“What separates the Norwegians from the apes? – The Norway-Sweden border”
Written by: Mari Maldal
(disclaimer: the author of this piece is Norwegian)
National humor is difficult to investigate. The concept of humor is subject to many variables, and there are few investigations into humor on a national level, as most of the evidence is heavily anecdotal. Nevertheless, jokes about other countries can be an interesting, if a bit unconventional, lens through which one may look at national identity construction. It is not uncommon for countries to make fun of other countries. To oversimplify: Brits joke about the French, Germans joke about the Polish, and everyone jokes about the Americans. Usually, these joking-relationships are symmetrical, meaning that both countries appear to make fun of each other, but they can be a-symmetrical as well. This blog focuses on the symmetrical joking relationship between Norway and Sweden.
“Winning isn’t everything – What matters is beating the Swedes.“
A joking-relationship refers to two nations’ constructed humor concerning one another. In Scandinavia, joking about the neighboring countries is very common. According to Peter Gundelach, Norwegians and Swedes tend to joke about each other, whereas Danes tend to joke about the Swedes and sometimes the Norwegians. As a Norwegian myself, the classic ‘The Swede, the Dane and the Norwegian’ jokes were some of the first jokes we told each other as children. Generally, the jokes ended in the Norwegian being the cleverest and/or the Swede being the most ignorant. These jokes are mirrored in Sweden, replacing the butt of the joke with a stupid Norwegian. Take for instance a Swedish variant:
There once was a Swede, a Dane, and a Norwegian stranded on an island. One day, the Swede found a genie who granted them each one wish. The Swede went first and said “I wish to go home!”, and the genie sent him home. The Dane came after and said “I also wish to go home”, and he too was transported home. Then it was the Norwegian’s turn. He got very sad and cried “I wish to have my buddies back!”
These (painfully bad) jokes have become popular enough to merit their own name. Both Norway and Sweden have a special word for the jokes about the other nation; creatively named ‘Swede jokes’ (‘svenskevitser’) in Norwegian and ‘Norway jokes’ in Swedish (‘Norgeskämt’). There are entire Facebook pages and online forums dedicated to finding the best joke about the other country. In 2011, Norway’s biggest tabloid newspaper VG opened an online forum dedicated to Swede jokes. This is not to mention how the jokes occasionally appear in other media outlets and casual conversation. Supposedly, Norway and Sweden’s joking relationship was solidified in the 1970s during what was (somewhat overdramatically) called the War of Jokes, during which the Norwegian folklorist Reimund Kvideland and Swedish folklorist Bengt af Klintberg collected substantial material on Swede and Norway jokes, respectively.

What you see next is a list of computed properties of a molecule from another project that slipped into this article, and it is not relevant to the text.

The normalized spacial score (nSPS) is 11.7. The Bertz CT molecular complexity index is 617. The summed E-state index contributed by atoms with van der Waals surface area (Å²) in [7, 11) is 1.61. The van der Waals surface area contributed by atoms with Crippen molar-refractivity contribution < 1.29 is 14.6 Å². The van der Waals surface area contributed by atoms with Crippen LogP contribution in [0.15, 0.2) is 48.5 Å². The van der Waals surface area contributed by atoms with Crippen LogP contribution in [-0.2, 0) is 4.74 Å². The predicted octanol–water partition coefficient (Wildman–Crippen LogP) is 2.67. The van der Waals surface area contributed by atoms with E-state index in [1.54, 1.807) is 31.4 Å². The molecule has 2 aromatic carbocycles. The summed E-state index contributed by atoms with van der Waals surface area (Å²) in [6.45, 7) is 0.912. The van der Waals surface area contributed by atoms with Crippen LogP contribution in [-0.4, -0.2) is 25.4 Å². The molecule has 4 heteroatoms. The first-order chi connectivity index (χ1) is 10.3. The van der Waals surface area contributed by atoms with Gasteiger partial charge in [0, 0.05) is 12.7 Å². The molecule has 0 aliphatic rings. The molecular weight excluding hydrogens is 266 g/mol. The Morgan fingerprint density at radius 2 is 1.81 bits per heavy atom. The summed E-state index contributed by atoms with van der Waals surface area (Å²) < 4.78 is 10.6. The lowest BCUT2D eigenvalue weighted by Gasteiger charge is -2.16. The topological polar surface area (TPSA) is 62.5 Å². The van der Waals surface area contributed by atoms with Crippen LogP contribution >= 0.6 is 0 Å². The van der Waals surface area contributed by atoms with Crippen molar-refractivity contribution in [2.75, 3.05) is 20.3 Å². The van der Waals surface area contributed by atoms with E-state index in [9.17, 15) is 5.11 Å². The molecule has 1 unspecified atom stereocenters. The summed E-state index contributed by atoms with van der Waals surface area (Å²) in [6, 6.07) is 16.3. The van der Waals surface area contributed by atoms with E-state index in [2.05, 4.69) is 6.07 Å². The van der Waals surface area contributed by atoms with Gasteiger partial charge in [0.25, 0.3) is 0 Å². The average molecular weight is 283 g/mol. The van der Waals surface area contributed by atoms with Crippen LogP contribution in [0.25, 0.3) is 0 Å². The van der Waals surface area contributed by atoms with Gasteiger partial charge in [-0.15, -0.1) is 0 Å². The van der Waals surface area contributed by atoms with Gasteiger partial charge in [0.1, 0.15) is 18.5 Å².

“What is a Swedish intellectual? – Someone who can read without moving their lips!“
Whereas jokes, by definition, are not very serious, one can argue that the mechanisms of national jokes rely on the premise that the ‘We’ group is distinguishable from the ‘Other’ or the butt of the joke. However, is this what makes the joke funny? In the previous ‘the Swede, the Dane, and the Norwegian’ joke, we could easily replace the nationalities with random names and the joke would still have the same dry humor it had before. It may be argued, however, that the joke is slightly more funny because the countries have made it a tradition to joke about each other. Perhaps, in the same way that you can only partly understand the humor of an inside joke once it has been explained to you, the ‘you-had-to-be-there’ sentiment of a nationalist joke remains within the nation. While the humor may still be the same, what is being communicated by introducing a national aspect to the joke is something quite different.
“How do you sink a Norwegian U-boat? – You swim down and knock on the door”